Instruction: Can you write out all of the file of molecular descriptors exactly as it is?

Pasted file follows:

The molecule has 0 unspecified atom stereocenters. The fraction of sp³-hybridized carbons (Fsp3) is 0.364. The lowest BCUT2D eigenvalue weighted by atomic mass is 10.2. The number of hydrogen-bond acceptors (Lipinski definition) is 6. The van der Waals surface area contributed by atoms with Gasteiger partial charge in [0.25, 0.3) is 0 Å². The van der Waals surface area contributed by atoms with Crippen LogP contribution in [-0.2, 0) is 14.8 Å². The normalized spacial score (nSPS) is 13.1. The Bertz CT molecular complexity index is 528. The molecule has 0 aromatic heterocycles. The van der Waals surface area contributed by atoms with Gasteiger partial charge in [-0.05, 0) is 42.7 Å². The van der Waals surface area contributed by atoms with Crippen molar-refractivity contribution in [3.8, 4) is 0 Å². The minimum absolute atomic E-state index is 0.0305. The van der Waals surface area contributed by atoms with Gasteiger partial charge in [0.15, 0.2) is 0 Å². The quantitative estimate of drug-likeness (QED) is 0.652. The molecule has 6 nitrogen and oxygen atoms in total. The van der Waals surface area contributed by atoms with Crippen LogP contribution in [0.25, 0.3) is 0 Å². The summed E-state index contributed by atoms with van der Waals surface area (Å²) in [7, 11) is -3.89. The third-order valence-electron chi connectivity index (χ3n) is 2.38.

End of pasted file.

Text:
The molecule has 0 unspecified atom stereocenters. The fraction of sp³-hybridized carbons (Fsp3) is 0.364. The lowest BCUT2D eigenvalue weighted by atomic mass is 10.2. The number of hydrogen-bond acceptors (Lipinski definition) is 6. The van der Waals surface area contributed by atoms with Gasteiger partial charge in [0.25, 0.3) is 0 Å². The van der Waals surface area contributed by atoms with Crippen LogP contribution in [-0.2, 0) is 14.8 Å². The normalized spacial score (nSPS) is 13.1. The Bertz CT molecular complexity index is 528. The molecule has 0 aromatic heterocycles. The van der Waals surface area contributed by atoms with Gasteiger partial charge in [-0.05, 0) is 42.7 Å². The van der Waals surface area contributed by atoms with Crippen molar-refractivity contribution in [3.8, 4) is 0 Å². The minimum absolute atomic E-state index is 0.0305. The van der Waals surface area contributed by atoms with Gasteiger partial charge in [0.15, 0.2) is 0 Å². The quantitative estimate of drug-likeness (QED) is 0.652. The molecule has 6 nitrogen and oxygen atoms in total. The van der Waals surface area contributed by atoms with Crippen LogP contribution in [0.25, 0.3) is 0 Å². The summed E-state index contributed by atoms with van der Waals surface area (Å²) in [7, 11) is -3.89. The third-order valence-electron chi connectivity index (χ3n) is 2.38.